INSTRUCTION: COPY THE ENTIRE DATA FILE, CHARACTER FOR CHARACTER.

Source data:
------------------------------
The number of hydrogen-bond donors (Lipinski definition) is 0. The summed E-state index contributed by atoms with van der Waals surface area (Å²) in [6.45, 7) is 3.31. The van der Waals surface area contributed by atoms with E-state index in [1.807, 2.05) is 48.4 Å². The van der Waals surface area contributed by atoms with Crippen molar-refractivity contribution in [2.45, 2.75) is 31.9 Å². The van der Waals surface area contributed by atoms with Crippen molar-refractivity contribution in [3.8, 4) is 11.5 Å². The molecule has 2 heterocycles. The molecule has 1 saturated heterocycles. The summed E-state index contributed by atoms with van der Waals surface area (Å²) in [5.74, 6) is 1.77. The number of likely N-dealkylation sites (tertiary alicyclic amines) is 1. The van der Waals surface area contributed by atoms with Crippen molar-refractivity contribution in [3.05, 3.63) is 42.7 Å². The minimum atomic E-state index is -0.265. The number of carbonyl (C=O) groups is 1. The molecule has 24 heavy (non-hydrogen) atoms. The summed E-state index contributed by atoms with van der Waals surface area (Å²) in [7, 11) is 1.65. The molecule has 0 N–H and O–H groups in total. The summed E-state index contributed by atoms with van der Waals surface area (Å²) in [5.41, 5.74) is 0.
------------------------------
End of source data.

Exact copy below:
The number of hydrogen-bond donors (Lipinski definition) is 0. The summed E-state index contributed by atoms with van der Waals surface area (Å²) in [6.45, 7) is 3.31. The van der Waals surface area contributed by atoms with E-state index in [1.807, 2.05) is 48.4 Å². The van der Waals surface area contributed by atoms with Crippen molar-refractivity contribution in [2.45, 2.75) is 31.9 Å². The van der Waals surface area contributed by atoms with Crippen molar-refractivity contribution in [3.8, 4) is 11.5 Å². The molecule has 2 heterocycles. The molecule has 1 saturated heterocycles. The summed E-state index contributed by atoms with van der Waals surface area (Å²) in [5.74, 6) is 1.77. The number of likely N-dealkylation sites (tertiary alicyclic amines) is 1. The van der Waals surface area contributed by atoms with Crippen molar-refractivity contribution in [3.05, 3.63) is 42.7 Å². The minimum atomic E-state index is -0.265. The number of carbonyl (C=O) groups is 1. The molecule has 24 heavy (non-hydrogen) atoms. The summed E-state index contributed by atoms with van der Waals surface area (Å²) in [7, 11) is 1.65. The molecule has 0 N–H and O–H groups in total. The summed E-state index contributed by atoms with van der Waals surface area (Å²) in [5.41, 5.74) is 0.